Mountain Gorillas

Mountain Gorillas of Africa-Gorilla Trekking Rwanda, Uganda and DR Congo

Mountain gorillas are highly social creatures and among the world’s largest primates. Naturalist Dian Fossey famously studied them in Rwanda. And they are now so endangered that they can only be found in three places: Rwanda, the Democratic Republic of Congo and Uganda.

But today the 3 countries are stable and relatively safe and tourist numbers are on the rise, with visitors doubling.  As their name implies, the gorillas live in mountains peaks that reach thousands of feet above sea level and are thick with vegetation and so can only be tracked on foot. Some visitors will even hire porters to carry their day pack or carry them up the mountains.

Stinging nettles, safari ants and steep, slippery slopes are par for the course. The gorillas are nowhere near as abundant as elephants, Cape buffalo or other animals you might see on a classic African safari. And to top it off, they are fast-moving targets, known to travel several miles.

The numbers of visitors to the parks are limited to issuing a maximum of eight permits per gorilla family per day. When going for gorilla tracking, the park guides give rules and guidelines to follow. For instance if gorillas are found, to spend 1 hour with them, Flash photography, eating and drinking are prohibited, to keep at least seven meters (23 feet) away, unless a gorilla approached. And, since gorillas share 98.4% of our DNA, anyone feeling unwell would be barred from the hike so that not to infect the gorillas.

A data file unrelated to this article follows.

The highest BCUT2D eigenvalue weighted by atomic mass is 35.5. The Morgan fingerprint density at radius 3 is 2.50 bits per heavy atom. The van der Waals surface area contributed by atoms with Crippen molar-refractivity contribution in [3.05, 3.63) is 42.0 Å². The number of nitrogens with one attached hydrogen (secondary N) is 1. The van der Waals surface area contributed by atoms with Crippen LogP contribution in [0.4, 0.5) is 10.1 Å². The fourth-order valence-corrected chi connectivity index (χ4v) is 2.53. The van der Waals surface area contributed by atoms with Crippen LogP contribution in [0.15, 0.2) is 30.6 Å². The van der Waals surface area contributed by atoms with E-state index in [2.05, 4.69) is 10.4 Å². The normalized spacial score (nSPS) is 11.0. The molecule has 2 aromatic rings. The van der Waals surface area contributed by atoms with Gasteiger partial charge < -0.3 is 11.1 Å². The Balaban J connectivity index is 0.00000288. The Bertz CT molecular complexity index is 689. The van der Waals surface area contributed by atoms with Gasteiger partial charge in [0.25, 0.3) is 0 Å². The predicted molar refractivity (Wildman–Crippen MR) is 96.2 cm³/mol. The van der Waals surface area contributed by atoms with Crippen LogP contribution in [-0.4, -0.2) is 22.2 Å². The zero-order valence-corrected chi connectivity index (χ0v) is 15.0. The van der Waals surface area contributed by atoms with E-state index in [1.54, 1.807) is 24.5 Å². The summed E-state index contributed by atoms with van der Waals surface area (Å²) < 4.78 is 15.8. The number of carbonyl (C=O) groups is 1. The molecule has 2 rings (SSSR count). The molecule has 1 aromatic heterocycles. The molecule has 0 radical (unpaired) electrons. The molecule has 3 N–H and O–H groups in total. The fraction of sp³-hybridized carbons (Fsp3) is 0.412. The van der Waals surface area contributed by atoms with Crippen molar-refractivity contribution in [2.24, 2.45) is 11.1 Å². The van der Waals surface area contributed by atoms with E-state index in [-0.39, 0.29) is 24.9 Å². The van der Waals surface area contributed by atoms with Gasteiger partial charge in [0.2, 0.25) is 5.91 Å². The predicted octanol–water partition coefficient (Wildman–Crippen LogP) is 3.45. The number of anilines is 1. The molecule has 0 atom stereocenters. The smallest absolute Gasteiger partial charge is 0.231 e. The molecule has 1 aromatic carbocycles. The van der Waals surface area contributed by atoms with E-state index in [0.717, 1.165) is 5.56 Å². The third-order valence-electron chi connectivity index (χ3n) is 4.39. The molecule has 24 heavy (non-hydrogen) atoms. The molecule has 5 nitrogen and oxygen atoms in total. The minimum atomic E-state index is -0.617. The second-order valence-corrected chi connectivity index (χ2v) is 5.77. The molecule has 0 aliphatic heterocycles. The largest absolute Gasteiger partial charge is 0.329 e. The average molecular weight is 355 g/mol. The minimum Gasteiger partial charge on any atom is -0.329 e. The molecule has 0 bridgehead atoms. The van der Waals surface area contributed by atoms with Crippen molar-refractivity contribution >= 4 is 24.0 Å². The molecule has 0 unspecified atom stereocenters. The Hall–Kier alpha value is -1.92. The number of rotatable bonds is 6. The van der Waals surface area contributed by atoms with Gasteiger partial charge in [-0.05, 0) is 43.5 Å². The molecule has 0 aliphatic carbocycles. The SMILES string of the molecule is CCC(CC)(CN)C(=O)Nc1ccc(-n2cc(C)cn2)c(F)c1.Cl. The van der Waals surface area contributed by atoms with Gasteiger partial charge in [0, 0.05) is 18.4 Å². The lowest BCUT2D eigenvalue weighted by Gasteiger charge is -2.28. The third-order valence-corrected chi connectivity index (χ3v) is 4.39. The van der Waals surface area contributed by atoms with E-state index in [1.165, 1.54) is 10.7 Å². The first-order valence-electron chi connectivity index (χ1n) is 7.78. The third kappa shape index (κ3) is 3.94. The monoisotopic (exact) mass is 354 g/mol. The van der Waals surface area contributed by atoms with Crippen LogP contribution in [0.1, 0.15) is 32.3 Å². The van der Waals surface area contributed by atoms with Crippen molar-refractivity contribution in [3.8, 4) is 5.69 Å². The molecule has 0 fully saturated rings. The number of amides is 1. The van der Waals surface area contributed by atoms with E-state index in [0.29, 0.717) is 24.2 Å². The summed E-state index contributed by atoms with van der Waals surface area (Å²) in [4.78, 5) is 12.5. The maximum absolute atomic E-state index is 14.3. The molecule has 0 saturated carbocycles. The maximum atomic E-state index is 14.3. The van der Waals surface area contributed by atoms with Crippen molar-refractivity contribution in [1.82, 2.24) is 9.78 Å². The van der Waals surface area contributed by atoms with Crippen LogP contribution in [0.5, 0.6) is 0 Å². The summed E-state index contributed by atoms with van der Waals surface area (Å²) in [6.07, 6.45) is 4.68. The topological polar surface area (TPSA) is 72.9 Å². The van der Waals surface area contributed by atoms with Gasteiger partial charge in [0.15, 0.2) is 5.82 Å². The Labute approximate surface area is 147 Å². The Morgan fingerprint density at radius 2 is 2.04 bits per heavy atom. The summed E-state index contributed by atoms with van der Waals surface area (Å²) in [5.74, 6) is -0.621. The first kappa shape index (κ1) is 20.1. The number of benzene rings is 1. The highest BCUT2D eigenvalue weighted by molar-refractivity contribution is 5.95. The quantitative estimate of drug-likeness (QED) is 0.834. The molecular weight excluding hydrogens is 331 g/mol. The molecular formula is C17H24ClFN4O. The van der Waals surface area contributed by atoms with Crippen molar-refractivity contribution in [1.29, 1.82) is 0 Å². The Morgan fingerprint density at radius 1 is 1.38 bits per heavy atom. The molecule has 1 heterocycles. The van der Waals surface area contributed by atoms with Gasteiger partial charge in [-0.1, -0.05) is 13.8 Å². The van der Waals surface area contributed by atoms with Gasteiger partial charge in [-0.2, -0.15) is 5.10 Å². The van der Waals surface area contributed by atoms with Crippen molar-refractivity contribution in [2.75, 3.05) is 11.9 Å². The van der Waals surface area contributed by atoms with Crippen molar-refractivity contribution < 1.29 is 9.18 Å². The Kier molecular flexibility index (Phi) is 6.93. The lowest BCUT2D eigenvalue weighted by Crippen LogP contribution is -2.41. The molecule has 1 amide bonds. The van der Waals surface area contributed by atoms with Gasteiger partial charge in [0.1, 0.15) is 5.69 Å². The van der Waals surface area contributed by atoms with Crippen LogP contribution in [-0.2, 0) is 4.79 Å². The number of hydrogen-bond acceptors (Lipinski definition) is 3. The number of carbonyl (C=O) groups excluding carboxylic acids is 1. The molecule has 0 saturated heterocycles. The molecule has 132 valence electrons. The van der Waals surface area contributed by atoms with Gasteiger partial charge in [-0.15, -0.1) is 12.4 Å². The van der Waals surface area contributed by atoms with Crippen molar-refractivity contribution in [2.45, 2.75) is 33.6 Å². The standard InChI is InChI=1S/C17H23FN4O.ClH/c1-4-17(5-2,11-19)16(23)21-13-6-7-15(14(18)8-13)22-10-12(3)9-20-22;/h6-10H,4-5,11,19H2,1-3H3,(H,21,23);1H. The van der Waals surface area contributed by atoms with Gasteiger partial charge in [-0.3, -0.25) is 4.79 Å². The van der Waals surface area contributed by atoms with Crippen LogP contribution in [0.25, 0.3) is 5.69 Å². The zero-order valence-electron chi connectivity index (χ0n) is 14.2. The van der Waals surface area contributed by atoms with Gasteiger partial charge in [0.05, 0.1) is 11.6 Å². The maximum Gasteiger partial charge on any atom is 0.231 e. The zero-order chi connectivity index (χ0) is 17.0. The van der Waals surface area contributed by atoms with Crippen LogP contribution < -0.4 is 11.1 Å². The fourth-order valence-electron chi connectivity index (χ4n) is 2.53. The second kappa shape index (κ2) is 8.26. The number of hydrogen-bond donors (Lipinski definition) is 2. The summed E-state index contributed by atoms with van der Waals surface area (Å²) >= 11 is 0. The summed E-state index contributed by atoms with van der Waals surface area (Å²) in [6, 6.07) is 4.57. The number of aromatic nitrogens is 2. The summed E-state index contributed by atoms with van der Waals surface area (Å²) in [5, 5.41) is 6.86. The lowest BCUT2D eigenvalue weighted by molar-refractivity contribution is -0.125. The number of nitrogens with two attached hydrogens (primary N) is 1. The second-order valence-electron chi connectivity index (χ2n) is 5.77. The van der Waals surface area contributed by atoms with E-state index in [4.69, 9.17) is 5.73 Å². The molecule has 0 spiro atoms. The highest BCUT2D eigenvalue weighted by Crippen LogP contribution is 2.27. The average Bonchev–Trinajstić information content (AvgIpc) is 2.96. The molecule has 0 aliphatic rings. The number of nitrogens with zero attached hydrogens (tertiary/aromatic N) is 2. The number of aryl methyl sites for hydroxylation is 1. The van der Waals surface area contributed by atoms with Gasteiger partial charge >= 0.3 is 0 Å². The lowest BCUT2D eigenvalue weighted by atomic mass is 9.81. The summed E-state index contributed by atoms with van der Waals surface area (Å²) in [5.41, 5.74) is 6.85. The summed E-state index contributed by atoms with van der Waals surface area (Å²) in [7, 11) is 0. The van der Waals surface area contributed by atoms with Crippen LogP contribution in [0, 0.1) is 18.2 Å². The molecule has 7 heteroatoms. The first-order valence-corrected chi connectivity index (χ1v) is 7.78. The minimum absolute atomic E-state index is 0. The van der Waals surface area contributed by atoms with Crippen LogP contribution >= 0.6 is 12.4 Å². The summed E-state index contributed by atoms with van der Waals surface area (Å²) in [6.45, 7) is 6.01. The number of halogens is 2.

You have to pull socks over your pant legs because Safari ants can quickly climb up under pants and inflict painful bites. It is necessary to ware thick leather gloves to protect from the stinging nettles that can tear through clothing and skin. Carry walking sticks for the uneven terrain, though these would have to be set aside just before seeing the gorillas, who can become distressed around people with objects that might be weapons.

It is necessary to stay close together, as one unit, and if a gorilla approached, particularly the silverback, the dominant adult male gorilla with distinctive gray fur on its back you are to adopt a submissive position, looking down and avoiding eye contact, to avoid provoking him.

When you enter the forest at first glance, the tall trees looks like any you might find in the Pacific Northwest. But the unusual bird calls, clicks and other curious sounds not to mention the supersize bugs quickly dispelled that illusion.

The sun shine brightly through the canopy, making the previous day’s showers a distant memory. Men with machetes and AK-47s protection against a rogue gorilla or guerrillas from the neighboring Democratic Republic of Congo will accompanied you, along with a team of local villagers (Porters) who are hired to carry day packs for 15 USD.